Daniel Ellsberg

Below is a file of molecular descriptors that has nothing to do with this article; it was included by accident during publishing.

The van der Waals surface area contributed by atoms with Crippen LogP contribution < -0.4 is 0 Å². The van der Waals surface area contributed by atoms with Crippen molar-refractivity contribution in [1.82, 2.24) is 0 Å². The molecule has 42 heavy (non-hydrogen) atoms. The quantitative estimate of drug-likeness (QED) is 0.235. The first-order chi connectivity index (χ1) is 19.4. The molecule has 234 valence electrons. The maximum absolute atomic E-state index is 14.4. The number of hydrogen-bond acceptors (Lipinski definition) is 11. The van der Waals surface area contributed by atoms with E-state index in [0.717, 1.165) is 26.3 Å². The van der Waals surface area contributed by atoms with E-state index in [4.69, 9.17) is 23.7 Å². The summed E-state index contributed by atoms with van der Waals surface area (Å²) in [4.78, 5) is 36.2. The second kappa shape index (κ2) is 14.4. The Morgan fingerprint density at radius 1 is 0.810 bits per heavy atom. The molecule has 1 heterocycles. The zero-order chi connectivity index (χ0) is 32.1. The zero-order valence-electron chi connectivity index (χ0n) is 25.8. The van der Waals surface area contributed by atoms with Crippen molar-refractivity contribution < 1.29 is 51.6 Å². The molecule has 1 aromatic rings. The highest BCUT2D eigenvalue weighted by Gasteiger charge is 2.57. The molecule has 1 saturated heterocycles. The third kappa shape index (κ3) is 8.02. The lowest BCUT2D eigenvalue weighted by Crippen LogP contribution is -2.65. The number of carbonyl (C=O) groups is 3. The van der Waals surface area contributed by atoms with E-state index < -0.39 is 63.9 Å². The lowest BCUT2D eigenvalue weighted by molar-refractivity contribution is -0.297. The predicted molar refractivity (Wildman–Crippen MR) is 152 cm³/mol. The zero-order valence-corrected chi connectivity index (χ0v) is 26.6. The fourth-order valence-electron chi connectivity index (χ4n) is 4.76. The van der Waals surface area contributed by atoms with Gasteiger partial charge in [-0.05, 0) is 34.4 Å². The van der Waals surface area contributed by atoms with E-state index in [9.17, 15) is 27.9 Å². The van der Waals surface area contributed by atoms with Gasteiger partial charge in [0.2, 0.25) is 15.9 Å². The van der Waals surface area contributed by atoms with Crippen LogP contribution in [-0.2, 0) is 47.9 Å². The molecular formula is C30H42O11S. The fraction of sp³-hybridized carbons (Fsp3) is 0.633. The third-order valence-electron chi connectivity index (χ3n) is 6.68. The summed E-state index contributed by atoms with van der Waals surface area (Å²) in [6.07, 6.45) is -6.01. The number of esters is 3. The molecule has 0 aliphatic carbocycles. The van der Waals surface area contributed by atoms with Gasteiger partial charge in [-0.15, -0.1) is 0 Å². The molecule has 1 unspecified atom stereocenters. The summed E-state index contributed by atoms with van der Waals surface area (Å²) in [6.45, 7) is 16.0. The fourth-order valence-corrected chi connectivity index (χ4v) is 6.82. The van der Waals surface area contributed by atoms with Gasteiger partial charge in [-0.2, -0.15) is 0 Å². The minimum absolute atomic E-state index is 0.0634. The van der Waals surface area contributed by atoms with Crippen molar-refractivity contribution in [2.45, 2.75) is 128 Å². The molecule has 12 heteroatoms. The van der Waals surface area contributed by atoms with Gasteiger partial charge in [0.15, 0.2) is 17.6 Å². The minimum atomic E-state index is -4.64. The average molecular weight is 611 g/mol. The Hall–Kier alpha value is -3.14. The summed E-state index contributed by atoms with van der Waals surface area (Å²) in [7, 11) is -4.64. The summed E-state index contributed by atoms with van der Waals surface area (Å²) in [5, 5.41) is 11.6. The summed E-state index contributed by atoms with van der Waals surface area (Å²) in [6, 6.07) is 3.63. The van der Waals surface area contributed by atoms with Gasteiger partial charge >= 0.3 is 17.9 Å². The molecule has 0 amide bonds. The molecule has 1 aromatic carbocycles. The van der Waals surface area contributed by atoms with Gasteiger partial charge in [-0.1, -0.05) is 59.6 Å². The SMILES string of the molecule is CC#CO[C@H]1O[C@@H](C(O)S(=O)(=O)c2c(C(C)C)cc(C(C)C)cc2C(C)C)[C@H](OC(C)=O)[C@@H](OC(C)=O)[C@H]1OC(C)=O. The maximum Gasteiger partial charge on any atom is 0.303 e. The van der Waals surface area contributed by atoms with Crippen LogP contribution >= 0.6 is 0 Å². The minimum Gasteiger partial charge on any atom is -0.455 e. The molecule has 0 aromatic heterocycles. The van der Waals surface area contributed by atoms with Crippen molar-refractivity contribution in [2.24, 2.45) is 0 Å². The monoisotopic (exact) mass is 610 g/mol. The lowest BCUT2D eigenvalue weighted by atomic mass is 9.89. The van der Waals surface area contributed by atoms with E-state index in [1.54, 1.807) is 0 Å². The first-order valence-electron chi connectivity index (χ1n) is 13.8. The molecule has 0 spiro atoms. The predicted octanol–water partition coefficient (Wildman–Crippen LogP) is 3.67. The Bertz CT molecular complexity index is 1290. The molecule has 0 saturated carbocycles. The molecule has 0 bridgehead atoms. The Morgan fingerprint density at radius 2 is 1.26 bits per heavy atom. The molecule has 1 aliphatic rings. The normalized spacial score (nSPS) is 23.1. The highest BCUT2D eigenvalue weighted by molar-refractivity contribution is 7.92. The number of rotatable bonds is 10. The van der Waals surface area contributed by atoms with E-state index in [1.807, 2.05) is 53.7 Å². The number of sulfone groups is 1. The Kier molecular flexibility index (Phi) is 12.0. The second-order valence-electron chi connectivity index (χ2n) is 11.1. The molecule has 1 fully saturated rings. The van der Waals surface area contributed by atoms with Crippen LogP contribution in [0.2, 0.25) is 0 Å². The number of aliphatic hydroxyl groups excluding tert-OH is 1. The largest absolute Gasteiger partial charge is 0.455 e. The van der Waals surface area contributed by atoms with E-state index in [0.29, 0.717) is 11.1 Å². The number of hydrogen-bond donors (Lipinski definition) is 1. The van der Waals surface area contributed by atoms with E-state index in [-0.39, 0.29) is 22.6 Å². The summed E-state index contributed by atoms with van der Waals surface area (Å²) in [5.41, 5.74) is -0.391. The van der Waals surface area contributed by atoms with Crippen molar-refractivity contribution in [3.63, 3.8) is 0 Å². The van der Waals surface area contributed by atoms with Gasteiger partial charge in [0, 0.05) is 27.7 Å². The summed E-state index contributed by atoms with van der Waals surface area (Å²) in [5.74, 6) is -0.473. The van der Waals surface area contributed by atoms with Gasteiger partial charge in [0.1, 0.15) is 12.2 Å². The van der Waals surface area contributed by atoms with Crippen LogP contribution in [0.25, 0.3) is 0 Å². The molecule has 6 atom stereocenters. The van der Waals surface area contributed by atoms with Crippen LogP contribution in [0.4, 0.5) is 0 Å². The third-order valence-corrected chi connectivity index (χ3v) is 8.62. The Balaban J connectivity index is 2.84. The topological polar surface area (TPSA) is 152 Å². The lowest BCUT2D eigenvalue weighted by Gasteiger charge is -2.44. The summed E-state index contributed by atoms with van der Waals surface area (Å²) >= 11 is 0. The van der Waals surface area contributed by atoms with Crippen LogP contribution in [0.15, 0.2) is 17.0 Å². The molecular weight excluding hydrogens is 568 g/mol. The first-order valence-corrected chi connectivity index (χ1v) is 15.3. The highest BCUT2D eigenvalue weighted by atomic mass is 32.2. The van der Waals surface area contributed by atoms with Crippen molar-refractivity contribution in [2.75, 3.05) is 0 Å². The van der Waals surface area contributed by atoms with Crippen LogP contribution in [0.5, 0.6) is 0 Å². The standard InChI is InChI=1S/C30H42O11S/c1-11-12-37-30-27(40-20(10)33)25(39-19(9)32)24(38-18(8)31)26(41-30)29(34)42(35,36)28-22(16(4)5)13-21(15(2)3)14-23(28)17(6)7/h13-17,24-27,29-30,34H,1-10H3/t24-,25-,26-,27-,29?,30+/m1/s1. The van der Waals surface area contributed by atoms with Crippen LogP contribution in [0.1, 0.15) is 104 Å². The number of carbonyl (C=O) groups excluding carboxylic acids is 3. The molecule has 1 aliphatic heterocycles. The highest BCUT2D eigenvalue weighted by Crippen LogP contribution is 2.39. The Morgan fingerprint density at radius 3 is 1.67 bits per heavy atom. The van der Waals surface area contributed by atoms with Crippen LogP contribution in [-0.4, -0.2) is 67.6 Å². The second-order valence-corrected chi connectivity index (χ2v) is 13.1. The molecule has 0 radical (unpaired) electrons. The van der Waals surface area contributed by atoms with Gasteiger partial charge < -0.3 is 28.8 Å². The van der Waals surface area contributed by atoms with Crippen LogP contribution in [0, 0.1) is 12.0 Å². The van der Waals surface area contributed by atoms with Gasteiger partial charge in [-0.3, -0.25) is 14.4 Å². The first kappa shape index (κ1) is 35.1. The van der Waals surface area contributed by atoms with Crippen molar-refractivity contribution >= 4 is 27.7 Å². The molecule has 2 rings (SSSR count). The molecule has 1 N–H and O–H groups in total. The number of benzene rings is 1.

Daniel Ellsberg is a writer, lecturer and activist, best known for his role in making public The Pentagon Papers, a secret government history of the U.S. war in Vietnam. A Harvard Ph.D. in economics and former Marine rifle company commander, he worked at the Pentagon, White House, State Department and Rand Corporation before he became disillusioned with the U.S. role in Vietnam. In 1971 he gave two newspapers copies of the history, which detailed miscalculation and deceit under the Kennedy and Johnson administrations, and spent the next two years fighting espionage charges, which were eventually dropped. Since then Dr. Ellsberg has written and spoken widely on the dangers of the nuclear era, wrongful U.S. interventions, and the need for patriotic whistleblowing. He is the author of three books, and in 2006 was awarded the Right Livelihood Award, known as the “Alternative Nobel Prize,” in Stockholm, “… for putting peace and truth first, at considerable personal risk, and dedicating his life to inspiring others to follow his example.”